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OneEye

I think whether you are "mostly going to use Chinese orally" or not, large amounts of audio are necessary. Language is sound, after all, not ink.

I'm not familiar enough with NPCR to know how they compare, but you'll find that movies span the entire range of difficulty. Something like Totoro (Chinese title: 龍貓) has very simple language, but something like 英雄 would be a good bit more difficult.

I'm starting my MA in Chinese at a university here in Taiwan this fall, and not in one of the "for foreigners" programs. Most of my classmates will be Taiwanese people who have spoken and studied the language since forever and already have degrees in Chinese literature. I have a very real and pressing need for my Chinese as good as possible, so that's what's motivating me.

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JustinJJ

Hi OneEye

Interested to know what level your technique helped you bump your level up to. If you're at post grad level academically and believe your listening is now your main strength, would you say your technique helped you get to a native educated level?

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OneEye

Haha, not even close. I do well with graduate lectures in my field, and I do OK in the humanities in general as long as it isn't too specialized, but that's a LONG way from being "native educated level." I'd be lost in a middle school math or science class, for example, and there are tons of everyday things I have trouble with because I've focused more on academic language (though I'm working on fixing that).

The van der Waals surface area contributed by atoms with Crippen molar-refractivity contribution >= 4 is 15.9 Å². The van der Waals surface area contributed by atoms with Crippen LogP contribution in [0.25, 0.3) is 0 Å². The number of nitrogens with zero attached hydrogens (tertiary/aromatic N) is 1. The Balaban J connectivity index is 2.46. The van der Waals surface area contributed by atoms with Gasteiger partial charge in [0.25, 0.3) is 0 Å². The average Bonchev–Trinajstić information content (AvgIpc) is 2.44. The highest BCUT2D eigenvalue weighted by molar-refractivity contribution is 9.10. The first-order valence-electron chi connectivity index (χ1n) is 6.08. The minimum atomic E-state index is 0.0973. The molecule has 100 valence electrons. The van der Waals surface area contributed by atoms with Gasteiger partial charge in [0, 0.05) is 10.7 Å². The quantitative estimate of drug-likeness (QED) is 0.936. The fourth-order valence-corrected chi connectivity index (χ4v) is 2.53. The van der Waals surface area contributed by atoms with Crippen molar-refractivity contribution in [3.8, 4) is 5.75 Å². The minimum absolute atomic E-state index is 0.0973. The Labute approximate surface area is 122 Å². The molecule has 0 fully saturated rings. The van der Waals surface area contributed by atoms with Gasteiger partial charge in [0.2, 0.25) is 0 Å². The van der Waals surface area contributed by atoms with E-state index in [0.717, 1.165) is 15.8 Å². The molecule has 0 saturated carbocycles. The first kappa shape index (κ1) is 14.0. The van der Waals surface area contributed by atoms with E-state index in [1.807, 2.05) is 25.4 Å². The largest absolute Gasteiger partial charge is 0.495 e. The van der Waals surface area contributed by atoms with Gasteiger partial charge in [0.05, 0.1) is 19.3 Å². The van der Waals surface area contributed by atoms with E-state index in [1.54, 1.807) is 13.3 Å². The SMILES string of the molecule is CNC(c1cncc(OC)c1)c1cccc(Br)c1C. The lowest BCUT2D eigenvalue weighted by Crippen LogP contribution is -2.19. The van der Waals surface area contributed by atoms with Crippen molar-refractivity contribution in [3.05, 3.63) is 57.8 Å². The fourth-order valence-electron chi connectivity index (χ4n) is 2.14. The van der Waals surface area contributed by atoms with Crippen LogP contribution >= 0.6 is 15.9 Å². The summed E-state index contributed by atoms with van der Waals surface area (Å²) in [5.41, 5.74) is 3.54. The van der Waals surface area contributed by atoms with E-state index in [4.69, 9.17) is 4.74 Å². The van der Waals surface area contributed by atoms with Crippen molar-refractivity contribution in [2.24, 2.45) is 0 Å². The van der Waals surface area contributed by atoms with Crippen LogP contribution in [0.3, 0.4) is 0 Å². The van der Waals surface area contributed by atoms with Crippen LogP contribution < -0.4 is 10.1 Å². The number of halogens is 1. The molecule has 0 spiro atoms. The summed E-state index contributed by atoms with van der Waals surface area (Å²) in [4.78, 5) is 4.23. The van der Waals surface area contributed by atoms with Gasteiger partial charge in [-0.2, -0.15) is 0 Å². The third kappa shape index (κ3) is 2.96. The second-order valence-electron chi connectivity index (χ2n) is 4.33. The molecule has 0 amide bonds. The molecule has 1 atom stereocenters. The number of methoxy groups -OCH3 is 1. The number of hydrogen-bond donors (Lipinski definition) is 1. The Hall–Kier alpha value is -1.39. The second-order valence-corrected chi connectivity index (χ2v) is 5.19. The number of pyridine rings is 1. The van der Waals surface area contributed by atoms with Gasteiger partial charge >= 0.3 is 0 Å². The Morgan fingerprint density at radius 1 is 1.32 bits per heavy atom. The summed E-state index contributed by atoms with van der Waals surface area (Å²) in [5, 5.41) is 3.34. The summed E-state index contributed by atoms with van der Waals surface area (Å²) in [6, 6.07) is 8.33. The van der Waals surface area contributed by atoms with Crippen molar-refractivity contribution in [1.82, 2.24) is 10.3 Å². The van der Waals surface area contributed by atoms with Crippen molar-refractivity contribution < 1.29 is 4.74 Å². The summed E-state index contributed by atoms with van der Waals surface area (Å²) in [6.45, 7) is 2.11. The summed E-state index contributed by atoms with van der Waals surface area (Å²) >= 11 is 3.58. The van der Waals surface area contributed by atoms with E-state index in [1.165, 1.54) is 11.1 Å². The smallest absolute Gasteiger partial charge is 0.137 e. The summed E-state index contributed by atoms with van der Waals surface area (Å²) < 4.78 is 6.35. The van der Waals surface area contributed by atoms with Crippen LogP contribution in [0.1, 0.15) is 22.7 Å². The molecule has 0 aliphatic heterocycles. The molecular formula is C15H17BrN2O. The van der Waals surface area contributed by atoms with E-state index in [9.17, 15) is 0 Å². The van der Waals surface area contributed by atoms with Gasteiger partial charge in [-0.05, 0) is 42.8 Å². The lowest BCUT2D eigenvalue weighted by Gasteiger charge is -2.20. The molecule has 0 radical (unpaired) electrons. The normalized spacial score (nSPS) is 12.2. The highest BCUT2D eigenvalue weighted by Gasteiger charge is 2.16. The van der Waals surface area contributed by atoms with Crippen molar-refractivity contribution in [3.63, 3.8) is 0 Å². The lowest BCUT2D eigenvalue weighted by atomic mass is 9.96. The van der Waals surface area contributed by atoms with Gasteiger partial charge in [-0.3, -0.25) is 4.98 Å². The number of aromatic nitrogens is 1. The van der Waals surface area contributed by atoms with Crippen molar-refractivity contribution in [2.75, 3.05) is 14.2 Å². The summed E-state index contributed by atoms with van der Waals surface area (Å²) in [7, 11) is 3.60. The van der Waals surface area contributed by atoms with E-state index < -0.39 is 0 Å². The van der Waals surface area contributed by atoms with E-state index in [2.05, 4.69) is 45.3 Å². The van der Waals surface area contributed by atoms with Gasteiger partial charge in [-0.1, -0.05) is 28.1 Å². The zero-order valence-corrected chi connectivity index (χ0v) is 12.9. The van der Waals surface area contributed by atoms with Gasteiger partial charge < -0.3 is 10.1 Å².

Think about non-native speakers you know who have gone to graduate school in your country. I doubt you'd say that their ability is equal to an educated native speaker? Really, few people ever truly reach that level.

For listening, I'm maybe a 3+ on the ILR scale, if that says anything. I'm probably about the same in reading, and 3 in speaking and listening. I've passed the 流利級 on the TOCFL listening exam, which is currently the highest level, but they'll be adding a higher level soon.

So it's still very much a work in progress. But I'm improving.

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JustinJJ

I watched 那些年我们一起追的女孩 today. How did you find the difficulty in understanding the speech compared to other movies you saw. I usually don't spend much time watching movies (I spend more time listening to the radio and watching 强强三人行)。I found that movie much harder to follow.

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OneEye

Well, since it was the first movie I did this with, and the first one I ever really tried to watch and understand, and after I spent weeks doing everything I mentioned above other movies became much easier for me, I'd have a really hard time comparing it. For me at the time, I thought it was pretty hard. Now I think it's very easy because I know most of the dialogue by heart. I don't know if other movies would have been harder at the time or not (of course it depends on the movie), but I do know that going through that process helped a ton with my listening ability.